Redesigned procedures impact all personnel, temporary employees, consultants, and contractors involved in the manufacture of GMP drug products. However, inviting all affected users to review the proposed changes is not practical; nor efficient. Neither is skipping the advanced review while hoping that the draft SOPs will be approved quickly. This is a surefire way to derail the project. And just might add to the resistance for changed behavior these procedures are seeking.
I’m amazed at all the feedback that surfaces after the procedures go into effect. A field test is an effective vehicle to generate user feedback that is constructive, timely and can be used to evaluate concerns before the procedures go live. It can be as simple as an “Open House” with silent feedback forms to a full-fledged Pilot Program with formal feedback.
A pilot would be ideal. What better way to gauge the impact of the desired state than to pilot it in the workflow? But, this would require two processes (the current one and the proposed one) to be executed simultaneously. What a documentation nightmare this would cause; not to mention the lack of approval for the plan. An alternative approach is to invite impacted department heads, business unit leaders and a handful of affected SMEs to briefing meetings.
- The scope of the meeting is focused on one task.
- The project manager (PM) controls the copies of draft SOPs and Forms.
- The PM provides a forum for discussion by providing the updates in advance and still has development time to consider the feedback before submitting to Change Control/ Document Control.
- Invited folks are “now in the know”.
- Expedites change control review and approval workflow later on.
An Open House Invitation to Field Test the Process Redesign
The goal of this Field Test was to provide targeted feedback sessions with identified internal customers before new procedures became effective. Three feedback rounds were delivered each designed to achieve targeted stakeholder and user feedback.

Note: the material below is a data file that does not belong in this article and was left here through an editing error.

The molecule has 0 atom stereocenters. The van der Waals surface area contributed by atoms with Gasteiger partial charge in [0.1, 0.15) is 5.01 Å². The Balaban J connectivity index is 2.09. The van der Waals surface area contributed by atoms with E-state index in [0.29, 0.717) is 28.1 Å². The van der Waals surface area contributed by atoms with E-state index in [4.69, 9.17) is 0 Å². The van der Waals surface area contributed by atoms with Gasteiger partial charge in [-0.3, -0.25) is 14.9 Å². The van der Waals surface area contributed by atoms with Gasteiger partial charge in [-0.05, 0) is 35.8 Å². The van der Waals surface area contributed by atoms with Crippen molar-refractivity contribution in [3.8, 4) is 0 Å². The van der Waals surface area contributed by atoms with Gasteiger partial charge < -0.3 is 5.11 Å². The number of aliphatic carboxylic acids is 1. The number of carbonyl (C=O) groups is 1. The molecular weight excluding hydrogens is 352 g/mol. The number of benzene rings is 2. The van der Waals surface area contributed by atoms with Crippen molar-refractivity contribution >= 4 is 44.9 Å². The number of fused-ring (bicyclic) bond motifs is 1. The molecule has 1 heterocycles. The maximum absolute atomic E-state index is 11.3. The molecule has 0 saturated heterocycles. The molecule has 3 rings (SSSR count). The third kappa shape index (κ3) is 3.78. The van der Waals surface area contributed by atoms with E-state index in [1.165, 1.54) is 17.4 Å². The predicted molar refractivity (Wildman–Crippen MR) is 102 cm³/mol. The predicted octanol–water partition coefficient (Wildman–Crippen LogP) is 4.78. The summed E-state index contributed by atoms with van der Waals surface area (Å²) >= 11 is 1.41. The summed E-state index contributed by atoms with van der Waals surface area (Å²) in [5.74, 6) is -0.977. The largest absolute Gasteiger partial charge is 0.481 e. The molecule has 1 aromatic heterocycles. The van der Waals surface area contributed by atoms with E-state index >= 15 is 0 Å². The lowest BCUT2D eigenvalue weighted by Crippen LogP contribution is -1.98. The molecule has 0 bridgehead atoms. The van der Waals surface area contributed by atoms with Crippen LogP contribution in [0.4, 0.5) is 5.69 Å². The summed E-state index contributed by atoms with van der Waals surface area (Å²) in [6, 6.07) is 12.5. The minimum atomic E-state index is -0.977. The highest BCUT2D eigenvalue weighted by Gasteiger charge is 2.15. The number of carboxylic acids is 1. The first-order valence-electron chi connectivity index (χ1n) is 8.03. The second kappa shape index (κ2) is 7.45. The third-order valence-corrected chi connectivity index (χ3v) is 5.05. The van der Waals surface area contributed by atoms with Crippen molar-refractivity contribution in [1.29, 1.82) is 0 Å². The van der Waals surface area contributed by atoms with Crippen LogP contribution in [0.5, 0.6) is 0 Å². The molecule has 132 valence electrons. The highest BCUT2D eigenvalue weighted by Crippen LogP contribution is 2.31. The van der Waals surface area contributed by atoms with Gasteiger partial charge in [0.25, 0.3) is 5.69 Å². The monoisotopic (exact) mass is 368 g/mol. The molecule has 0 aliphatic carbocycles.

- Session # 1 – Formal Project Update and sharing of Communication Plan for the Project. The first feedback form was developed to capture participants’ observations in general.
- Session # 2 – Simulated Scenarios that challenged the future state process. Scenarios included routine processes and new situations such as major changes to an SOP for example. Two feedback forms were used: one for procedural steps and a second one for the proposed forms.
- Session # 3 – Silent Feedback where users provided their comments, questions, concerns, and overall experience. Similar to a “brown paper exercise”, the entire process was pasted on the wall showing actual steps, decision points, documentation, and interfaces with other systems. The exercise got users involved and they commented on strengths, weaknesses, and further opportunities. By enlarging the process maps to wall size, users literally walked through the process and used a feedback form specifically for this activity.
- The rounds were scheduled in advance to allow the design team to leverage the feedback from each round and make changes before the next round of feedback began. Participation in the previous round was a prerequisite for attending the next round to minimize having to brief new participants on the project; thus, keeping the sessions short and focused. – VB
Get caught up on the series below:
- Blog # 1 – Redesigning Quality Systems: Achieving User Adoption
- Blog # 2 – Manage Your Stakeholders and Users Expectations
- Blog # 3 – Gap Assessments are Necessary for Redesign Projects but so is the right level of support
- Blog # 4 – What to Expect When Processing Map with SMEs
- Blog # 6 – Change Management and It’s Little Cousin Training
- Blog # 7 – Do I Really Need a GO-Live Strategy?
- Blog # 8 – Is an Awareness Training Only Session Enough for Successful User Adoption?
- Blog # 9 – So, We Went Live, What Happens Next?
Who is Vivian Bringslimark?